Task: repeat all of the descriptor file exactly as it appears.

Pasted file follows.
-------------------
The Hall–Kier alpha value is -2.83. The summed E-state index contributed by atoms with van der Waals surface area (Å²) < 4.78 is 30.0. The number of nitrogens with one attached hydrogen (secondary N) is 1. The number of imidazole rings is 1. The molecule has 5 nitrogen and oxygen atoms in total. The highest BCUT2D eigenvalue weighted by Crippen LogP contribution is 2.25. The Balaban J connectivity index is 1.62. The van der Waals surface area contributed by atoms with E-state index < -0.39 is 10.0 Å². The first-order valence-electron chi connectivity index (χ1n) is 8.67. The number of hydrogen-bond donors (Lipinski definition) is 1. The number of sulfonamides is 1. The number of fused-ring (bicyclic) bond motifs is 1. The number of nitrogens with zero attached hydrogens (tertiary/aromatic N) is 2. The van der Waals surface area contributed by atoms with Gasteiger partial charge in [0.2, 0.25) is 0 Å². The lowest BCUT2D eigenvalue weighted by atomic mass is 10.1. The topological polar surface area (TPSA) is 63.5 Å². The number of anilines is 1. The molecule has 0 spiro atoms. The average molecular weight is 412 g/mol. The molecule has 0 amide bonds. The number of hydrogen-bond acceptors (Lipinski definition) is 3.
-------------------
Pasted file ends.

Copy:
The Hall–Kier alpha value is -2.83. The summed E-state index contributed by atoms with van der Waals surface area (Å²) < 4.78 is 30.0. The number of nitrogens with one attached hydrogen (secondary N) is 1. The number of imidazole rings is 1. The molecule has 5 nitrogen and oxygen atoms in total. The highest BCUT2D eigenvalue weighted by Crippen LogP contribution is 2.25. The Balaban J connectivity index is 1.62. The van der Waals surface area contributed by atoms with E-state index < -0.39 is 10.0 Å². The first-order valence-electron chi connectivity index (χ1n) is 8.67. The number of hydrogen-bond donors (Lipinski definition) is 1. The number of sulfonamides is 1. The number of fused-ring (bicyclic) bond motifs is 1. The number of nitrogens with zero attached hydrogens (tertiary/aromatic N) is 2. The van der Waals surface area contributed by atoms with Gasteiger partial charge in [0.2, 0.25) is 0 Å². The lowest BCUT2D eigenvalue weighted by atomic mass is 10.1. The topological polar surface area (TPSA) is 63.5 Å². The number of anilines is 1. The molecule has 0 spiro atoms. The average molecular weight is 412 g/mol. The molecule has 0 amide bonds. The number of hydrogen-bond acceptors (Lipinski definition) is 3.